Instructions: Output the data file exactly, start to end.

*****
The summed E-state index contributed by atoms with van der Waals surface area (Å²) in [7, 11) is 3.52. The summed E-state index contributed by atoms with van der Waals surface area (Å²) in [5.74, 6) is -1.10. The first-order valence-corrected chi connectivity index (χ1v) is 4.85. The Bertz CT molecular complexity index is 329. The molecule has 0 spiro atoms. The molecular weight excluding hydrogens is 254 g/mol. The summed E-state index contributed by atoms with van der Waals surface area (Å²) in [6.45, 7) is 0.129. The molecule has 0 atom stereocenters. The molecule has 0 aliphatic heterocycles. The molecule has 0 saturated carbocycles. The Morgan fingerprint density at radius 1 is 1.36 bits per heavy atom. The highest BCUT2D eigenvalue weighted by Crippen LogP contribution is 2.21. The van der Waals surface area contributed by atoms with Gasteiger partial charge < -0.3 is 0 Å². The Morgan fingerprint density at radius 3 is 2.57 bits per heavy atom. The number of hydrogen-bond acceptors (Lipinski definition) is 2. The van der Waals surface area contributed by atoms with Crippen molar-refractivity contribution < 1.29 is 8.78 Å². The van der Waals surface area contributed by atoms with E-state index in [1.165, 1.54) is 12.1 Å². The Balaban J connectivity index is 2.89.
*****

The summed E-state index contributed by atoms with van der Waals surface area (Å²) in [7, 11) is 3.52. The summed E-state index contributed by atoms with van der Waals surface area (Å²) in [5.74, 6) is -1.10. The first-order valence-corrected chi connectivity index (χ1v) is 4.85. The Bertz CT molecular complexity index is 329. The molecule has 0 spiro atoms. The molecular weight excluding hydrogens is 254 g/mol. The summed E-state index contributed by atoms with van der Waals surface area (Å²) in [6.45, 7) is 0.129. The molecule has 0 atom stereocenters. The molecule has 0 aliphatic heterocycles. The molecule has 0 saturated carbocycles. The Morgan fingerprint density at radius 1 is 1.36 bits per heavy atom. The highest BCUT2D eigenvalue weighted by Crippen LogP contribution is 2.21. The van der Waals surface area contributed by atoms with Gasteiger partial charge < -0.3 is 0 Å². The Morgan fingerprint density at radius 3 is 2.57 bits per heavy atom. The number of hydrogen-bond acceptors (Lipinski definition) is 2. The van der Waals surface area contributed by atoms with Crippen molar-refractivity contribution < 1.29 is 8.78 Å². The van der Waals surface area contributed by atoms with E-state index in [1.165, 1.54) is 12.1 Å². The Balaban J connectivity index is 2.89.